Wednesday, 26 May 2010

Concerns over possible CGT changes expressed by investors

Plans by the new government to increase capital gains tax in certain instances so that it more closely matches income tax have raised worries among investor groups.

The rate to which CGT, currently at 18 per cent, will rise has been a matter for speculation, although the new government has suggested that the tax due on the profits made from the sale of non-business assets could climb to match the higher rates of income tax. In other words, 40 per cent or even 50 per cent.

The present profit threshold at which CGT is triggered is £10,100, but this may, too, be altered, coming down as low as £2,000.

The change will affect those who own second homes, buy-to-let properties or portfolios of shares.


The National Landlords Association (NLA) has urged the government to clarify whether buy-to-let properties will be categorised as business assets. In which case, sales would qualify for the lower CGT rate.

David Salusbury, the NLA’s chairman, said that a CGT increase would “act as a barrier to further investment in residential property”. SEE NLA Campaign regarding Capital Gains Tax

Some experts in the market have been predicting that the change could herald a sudden surge in the numbers of buy-to-let properties that are put up for sale.


Fears exist that individual stock market investors could also follow suit and sell their assets in order to take advantage of the present 18 per cent flat rate. Narrowing the differential between CGT and income tax could see people in higher tax brackets capitalising on their gains ahead of the emergency Budget.

The British Private Equity and Venture Capital Association (BVCA) counselled caution on any rise in CGT rates.

Simon Walker, the BVCA’s chief executive, said: “We would caution against the assumption that any increase in CGT that could be used to reduce taxation elsewhere. The BVCA will, therefore, be actively engaging with ministers to urge them not to make any hasty decisions in this complicated area.”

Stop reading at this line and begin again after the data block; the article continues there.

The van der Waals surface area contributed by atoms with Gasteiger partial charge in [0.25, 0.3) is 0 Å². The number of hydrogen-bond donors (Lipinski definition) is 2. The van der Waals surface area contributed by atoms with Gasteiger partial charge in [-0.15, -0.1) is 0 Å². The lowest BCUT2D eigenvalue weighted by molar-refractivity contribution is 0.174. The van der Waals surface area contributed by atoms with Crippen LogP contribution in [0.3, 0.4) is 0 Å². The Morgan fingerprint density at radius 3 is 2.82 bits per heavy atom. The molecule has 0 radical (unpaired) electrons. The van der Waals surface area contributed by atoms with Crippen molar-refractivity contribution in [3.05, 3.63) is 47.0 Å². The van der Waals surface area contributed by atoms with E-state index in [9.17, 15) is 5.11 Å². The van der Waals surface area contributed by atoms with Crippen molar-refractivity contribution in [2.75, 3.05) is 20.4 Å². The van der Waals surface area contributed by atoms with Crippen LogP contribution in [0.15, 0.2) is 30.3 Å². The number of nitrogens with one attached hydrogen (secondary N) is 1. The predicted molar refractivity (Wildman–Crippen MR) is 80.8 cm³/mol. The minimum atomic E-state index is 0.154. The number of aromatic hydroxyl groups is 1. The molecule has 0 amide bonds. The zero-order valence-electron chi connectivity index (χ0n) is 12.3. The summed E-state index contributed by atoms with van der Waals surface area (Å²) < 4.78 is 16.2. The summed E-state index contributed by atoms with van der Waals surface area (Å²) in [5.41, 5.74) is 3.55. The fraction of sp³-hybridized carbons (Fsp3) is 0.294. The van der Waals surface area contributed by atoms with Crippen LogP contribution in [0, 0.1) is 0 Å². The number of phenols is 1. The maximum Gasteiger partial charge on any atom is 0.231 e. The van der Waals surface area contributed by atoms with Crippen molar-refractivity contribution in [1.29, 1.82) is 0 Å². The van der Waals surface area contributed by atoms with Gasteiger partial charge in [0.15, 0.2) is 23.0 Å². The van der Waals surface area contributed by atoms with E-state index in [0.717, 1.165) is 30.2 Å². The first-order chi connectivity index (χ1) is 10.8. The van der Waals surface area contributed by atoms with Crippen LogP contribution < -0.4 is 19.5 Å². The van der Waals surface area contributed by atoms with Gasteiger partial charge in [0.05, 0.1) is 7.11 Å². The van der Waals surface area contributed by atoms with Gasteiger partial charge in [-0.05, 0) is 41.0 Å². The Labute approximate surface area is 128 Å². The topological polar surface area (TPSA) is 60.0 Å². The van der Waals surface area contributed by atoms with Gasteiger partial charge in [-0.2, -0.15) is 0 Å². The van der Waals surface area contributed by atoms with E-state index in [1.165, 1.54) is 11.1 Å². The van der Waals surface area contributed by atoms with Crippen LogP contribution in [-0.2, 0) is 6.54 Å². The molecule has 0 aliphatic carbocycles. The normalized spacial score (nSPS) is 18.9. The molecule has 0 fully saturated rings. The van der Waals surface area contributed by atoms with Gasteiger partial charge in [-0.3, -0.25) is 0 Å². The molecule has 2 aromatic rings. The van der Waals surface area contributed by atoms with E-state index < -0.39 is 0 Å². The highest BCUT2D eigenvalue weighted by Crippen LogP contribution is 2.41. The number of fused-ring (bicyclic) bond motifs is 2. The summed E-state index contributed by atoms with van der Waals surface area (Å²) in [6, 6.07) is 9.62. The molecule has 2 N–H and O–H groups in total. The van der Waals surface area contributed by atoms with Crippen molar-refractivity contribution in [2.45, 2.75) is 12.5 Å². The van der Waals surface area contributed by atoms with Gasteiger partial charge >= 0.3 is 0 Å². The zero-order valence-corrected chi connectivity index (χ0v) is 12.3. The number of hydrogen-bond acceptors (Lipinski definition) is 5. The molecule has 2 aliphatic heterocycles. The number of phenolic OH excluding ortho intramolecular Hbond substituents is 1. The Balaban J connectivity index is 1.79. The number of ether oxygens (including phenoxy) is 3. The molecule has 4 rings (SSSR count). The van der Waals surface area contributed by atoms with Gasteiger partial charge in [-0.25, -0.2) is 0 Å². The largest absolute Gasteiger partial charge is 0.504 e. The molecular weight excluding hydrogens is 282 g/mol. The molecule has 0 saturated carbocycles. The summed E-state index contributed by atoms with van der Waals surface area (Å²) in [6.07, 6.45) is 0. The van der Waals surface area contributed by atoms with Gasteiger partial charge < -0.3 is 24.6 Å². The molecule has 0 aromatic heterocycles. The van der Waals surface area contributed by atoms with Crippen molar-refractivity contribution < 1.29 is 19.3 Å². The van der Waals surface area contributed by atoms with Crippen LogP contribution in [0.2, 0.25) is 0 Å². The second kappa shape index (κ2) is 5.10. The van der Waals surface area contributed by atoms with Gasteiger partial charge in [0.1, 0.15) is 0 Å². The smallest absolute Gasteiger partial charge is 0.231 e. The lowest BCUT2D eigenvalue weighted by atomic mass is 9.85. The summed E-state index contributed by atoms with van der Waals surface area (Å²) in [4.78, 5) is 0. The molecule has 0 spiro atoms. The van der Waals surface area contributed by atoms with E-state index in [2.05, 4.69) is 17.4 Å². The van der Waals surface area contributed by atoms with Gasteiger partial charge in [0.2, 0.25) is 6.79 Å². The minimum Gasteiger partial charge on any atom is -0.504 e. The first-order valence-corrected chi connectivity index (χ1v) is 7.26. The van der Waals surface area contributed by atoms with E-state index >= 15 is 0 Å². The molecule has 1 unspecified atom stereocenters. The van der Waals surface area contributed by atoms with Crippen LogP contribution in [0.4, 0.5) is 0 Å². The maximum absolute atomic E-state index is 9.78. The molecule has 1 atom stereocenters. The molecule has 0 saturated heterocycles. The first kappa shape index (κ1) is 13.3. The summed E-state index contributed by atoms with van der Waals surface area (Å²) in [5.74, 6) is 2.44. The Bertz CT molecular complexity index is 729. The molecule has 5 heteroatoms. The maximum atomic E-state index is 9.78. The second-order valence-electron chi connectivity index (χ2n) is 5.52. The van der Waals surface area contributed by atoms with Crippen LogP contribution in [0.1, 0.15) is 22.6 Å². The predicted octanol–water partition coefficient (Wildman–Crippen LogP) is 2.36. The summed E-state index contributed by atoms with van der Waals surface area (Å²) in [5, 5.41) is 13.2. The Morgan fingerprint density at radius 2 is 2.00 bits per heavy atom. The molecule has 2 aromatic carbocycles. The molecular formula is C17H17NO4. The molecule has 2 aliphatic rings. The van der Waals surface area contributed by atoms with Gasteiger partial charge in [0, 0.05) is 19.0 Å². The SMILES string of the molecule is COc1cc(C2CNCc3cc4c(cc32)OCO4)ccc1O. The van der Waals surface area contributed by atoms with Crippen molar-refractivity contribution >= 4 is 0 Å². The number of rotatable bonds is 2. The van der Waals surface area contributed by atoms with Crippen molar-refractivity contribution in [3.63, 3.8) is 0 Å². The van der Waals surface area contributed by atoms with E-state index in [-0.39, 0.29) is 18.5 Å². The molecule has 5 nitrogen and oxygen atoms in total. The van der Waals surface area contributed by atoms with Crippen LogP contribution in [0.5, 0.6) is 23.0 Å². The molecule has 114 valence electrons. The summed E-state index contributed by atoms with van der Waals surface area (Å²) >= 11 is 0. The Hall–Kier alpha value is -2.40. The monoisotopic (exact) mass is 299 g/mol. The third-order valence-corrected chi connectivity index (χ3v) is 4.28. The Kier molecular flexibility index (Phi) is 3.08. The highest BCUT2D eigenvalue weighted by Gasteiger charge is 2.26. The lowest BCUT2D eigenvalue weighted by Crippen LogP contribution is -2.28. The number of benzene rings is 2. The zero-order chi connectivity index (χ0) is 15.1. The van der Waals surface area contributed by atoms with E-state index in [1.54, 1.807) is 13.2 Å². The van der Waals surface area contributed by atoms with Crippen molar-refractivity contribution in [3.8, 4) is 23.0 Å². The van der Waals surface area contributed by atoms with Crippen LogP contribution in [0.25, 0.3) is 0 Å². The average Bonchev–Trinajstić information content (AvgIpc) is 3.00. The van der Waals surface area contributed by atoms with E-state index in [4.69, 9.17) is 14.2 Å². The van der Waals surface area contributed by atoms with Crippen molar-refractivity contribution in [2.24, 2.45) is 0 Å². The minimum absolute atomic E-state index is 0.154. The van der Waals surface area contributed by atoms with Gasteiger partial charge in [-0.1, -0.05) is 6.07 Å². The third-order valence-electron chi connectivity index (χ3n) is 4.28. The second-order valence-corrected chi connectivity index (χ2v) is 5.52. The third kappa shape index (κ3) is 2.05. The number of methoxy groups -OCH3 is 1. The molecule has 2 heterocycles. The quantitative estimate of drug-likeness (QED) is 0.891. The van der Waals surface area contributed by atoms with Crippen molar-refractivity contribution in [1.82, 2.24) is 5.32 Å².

CGT only raises about £3 billion annually in government revenue, and an increase in the rate charged on non-business assets is unlikely to make a substantial contribution to reducing the budget deficit.

Its primary purpose would be to prevent the conversion of income into capital and the exploitation of the gap between income tax and CGT.

The government has not made clear when any change would apply. It is possible that the new tax, when it is detailed in the emergency Budget, could be backdated to 6 April 2010, although such a move would be unusual.

Indexation and company share schemes

Indexation and company share schemes are other areas where worries have been voiced.

When the last Chancellor, Alistair Darling reduced the rate of CGT to 18 per cent two years, indexation was also removed.

Indexation took account of any increase in the value of an asset generated by inflation, so that the seller only had to pay tax on the actual return on their investment.

Should the rate climb to 40 per cent, there are worries that it would represent an unfair tax charge if indexation were not re-introduced and inflation, now up to 3.7 per cent, were not accounted for.

A Treasury spokesman said that there is a “range of possible options” on CGT and that “no decision has been taken on one option”.

A share ownership organisaton, ifs ProShare, has contacted Treasury minister, Mark Hoban, asking if the government intends to introduce an exemption for such schemes.

Supermarket chain, Asda has said that some 15,000 of its employees will benefit from a payout of around £47 million as part of the company’s three-year save-share scheme.

Some employees could make as much as £8,000 profit from the scheme, which, if the threshold is lowered, could make them liable to the new CGT charge.

Julie Richardson, of ifs ProShare, commented: “The principle of investing in the company you work for is a sound one. We would not like to see this undermined by potentially unintended consequences of CGT changes.”

The Treasury responded by saying that no decision has yet been taken on the status of company share schemes or their possible exemption.

The counter argument

One case to be made in favour of a CGT increase on non-business assets – such as second homes – is that if they are held to generate income – in the form of rents, say – rather than as a means of trading – sales – then the CGT rise will have no impact.

As with VAT, capital gains tax offers at least some discretion at whether it becomes payable or not.

Information provided without any responsibility for accuracy.

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